Anybody who has been following the debate around the federal budget knows that it’s going to be a tough partisan battle. The GOP is proposing so many drastic cuts that Capitol Hill is actually abuzz about a potential government shutdown. While we have some uncertainty about the fate of the federal budget, a compromise budget was passed unanimously by both chambers of the General Assembly yesterday down in Richmond.
Based upon what I’ve heard from staffers and a few members of the General Assembly, the Democrats fought extremely hard during negotiations to prevent some of the drastic cuts that McDonnell and the Republicans were proposing. Budget conferees, for instance, were able to restore $75.6 million to Virginia’s public schools division that the House GOP had wanted to cut. They also got $16.3 million over the biennium above the introduced budget for higher education. Restoring these funds to our education system will go a long ways in helping to provide students with the skills they need to enter the 21st Century job market.
Members of the Senate appear to understand the importance of providing students with access to a high quality education and that is why they fought so hard to restore the funding to education. That is why Senator Mary Margaret Whipple pointed out that “this budget compromise is more than just a victory for Senate Democrats; it’s a victory for the children of the Commonwealth.” She went on to say that “the state cut nearly a billion dollars in aid to public schools over the last several years. Although the impact of those cuts will continue to be felt for some time, this budget is a step in the right direction.”
There were also some key victories regarding the budget for health and human services. The Republicans in the House of Delegates had wanted to cut $37.7 from the budget, but the Democratic budget conferees were actually able to end up adding $66.8 million or Medicaid provider restorations and $30 million to the Behavioral Health and Developmental Services Trust Fund. After the budget passed, members of the Senate made it clear that these efforts were made because during these tough economic times it is especially important for somebody to stand up for the most vulnerable citizens.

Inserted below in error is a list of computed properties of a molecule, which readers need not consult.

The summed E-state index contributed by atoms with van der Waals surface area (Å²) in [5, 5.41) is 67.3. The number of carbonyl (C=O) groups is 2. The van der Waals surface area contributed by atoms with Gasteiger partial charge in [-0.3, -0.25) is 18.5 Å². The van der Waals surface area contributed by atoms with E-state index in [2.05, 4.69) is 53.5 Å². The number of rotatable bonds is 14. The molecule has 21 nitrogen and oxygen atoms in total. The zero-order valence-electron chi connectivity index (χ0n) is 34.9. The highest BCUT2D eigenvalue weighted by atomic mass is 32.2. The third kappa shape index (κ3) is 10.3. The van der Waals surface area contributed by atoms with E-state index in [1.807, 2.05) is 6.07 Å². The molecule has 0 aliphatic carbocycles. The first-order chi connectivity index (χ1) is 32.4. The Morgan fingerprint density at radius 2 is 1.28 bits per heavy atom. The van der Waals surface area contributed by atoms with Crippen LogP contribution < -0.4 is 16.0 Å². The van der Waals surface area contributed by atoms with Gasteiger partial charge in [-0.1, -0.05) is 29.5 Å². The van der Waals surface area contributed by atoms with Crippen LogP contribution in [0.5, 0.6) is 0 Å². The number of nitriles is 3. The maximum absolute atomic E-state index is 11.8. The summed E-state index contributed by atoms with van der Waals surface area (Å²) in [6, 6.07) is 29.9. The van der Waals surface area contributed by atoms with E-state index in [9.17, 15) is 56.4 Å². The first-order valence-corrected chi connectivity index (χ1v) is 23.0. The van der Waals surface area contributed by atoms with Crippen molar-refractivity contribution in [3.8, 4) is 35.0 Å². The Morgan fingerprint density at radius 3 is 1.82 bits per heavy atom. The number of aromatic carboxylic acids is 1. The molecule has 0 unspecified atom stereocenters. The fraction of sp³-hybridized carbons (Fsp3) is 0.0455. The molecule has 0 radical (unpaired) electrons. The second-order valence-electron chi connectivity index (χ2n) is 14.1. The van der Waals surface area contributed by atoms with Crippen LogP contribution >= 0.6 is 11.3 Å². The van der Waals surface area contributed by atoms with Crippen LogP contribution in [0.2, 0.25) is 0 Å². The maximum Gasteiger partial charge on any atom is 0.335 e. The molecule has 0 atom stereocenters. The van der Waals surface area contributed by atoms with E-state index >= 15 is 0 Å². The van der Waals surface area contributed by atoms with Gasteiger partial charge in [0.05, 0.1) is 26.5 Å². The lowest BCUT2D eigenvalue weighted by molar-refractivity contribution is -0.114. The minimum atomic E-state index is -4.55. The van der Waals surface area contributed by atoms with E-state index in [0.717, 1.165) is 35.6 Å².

“The Senate’s position on HHR was very clear. It is our firm belief that we must be advocates for Virginia’s most vulnerable citizens: children, frail elderly and the disabled,” Senator Edd Houck said. “We also saw this as an opportunity to support Virginia’s small businesses which are largely represented by health care providers. So yes, it is Medicaid restoration, but it’s a restoration of health care jobs.”
What this means is that while there are some things about the budget I don’t like, the Democrats in the General Assembly were able to get some victories that will truly benefit the general public. As we move forward, one can only hope that Democrats on the national level are also able to prevent some of the drastic cuts that the GOP proposed.